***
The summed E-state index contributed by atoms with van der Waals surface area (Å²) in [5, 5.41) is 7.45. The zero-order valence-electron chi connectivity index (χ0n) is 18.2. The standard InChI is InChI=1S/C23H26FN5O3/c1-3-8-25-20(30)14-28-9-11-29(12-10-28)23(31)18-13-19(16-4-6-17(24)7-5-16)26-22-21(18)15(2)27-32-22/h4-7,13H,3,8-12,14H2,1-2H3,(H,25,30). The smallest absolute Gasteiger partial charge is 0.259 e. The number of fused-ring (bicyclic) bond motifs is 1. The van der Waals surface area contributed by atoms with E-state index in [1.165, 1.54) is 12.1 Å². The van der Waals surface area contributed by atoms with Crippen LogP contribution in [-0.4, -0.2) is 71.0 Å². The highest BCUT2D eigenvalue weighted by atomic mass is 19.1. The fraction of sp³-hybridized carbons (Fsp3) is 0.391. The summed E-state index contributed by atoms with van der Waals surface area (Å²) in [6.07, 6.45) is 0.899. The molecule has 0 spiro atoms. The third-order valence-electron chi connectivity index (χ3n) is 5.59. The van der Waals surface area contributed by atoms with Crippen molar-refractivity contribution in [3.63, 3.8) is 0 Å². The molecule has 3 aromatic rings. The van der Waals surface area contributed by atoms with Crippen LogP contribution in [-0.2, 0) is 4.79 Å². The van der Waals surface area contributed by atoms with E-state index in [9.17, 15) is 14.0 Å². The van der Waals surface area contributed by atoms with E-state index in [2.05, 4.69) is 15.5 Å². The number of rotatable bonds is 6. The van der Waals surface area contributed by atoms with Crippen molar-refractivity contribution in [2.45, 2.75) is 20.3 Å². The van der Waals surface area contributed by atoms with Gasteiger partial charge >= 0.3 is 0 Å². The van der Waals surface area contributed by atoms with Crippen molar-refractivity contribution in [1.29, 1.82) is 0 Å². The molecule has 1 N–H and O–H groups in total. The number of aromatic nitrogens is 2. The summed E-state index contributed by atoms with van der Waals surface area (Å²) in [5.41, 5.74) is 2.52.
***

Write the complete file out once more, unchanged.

The summed E-state index contributed by atoms with van der Waals surface area (Å²) in [5, 5.41) is 7.45. The zero-order valence-electron chi connectivity index (χ0n) is 18.2. The standard InChI is InChI=1S/C23H26FN5O3/c1-3-8-25-20(30)14-28-9-11-29(12-10-28)23(31)18-13-19(16-4-6-17(24)7-5-16)26-22-21(18)15(2)27-32-22/h4-7,13H,3,8-12,14H2,1-2H3,(H,25,30). The smallest absolute Gasteiger partial charge is 0.259 e. The number of fused-ring (bicyclic) bond motifs is 1. The van der Waals surface area contributed by atoms with E-state index in [1.165, 1.54) is 12.1 Å². The van der Waals surface area contributed by atoms with Crippen LogP contribution in [-0.4, -0.2) is 71.0 Å². The highest BCUT2D eigenvalue weighted by atomic mass is 19.1. The fraction of sp³-hybridized carbons (Fsp3) is 0.391. The summed E-state index contributed by atoms with van der Waals surface area (Å²) in [6.07, 6.45) is 0.899. The molecule has 0 spiro atoms. The third-order valence-electron chi connectivity index (χ3n) is 5.59. The van der Waals surface area contributed by atoms with Crippen molar-refractivity contribution in [3.63, 3.8) is 0 Å². The molecule has 3 aromatic rings. The van der Waals surface area contributed by atoms with Crippen LogP contribution in [-0.2, 0) is 4.79 Å². The van der Waals surface area contributed by atoms with E-state index in [9.17, 15) is 14.0 Å². The van der Waals surface area contributed by atoms with E-state index in [2.05, 4.69) is 15.5 Å². The number of rotatable bonds is 6. The van der Waals surface area contributed by atoms with Crippen molar-refractivity contribution in [2.45, 2.75) is 20.3 Å². The van der Waals surface area contributed by atoms with Gasteiger partial charge >= 0.3 is 0 Å². The van der Waals surface area contributed by atoms with Crippen molar-refractivity contribution in [1.29, 1.82) is 0 Å². The molecule has 1 N–H and O–H groups in total. The number of aromatic nitrogens is 2. The summed E-state index contributed by atoms with van der Waals surface area (Å²) in [5.41, 5.74) is 2.52.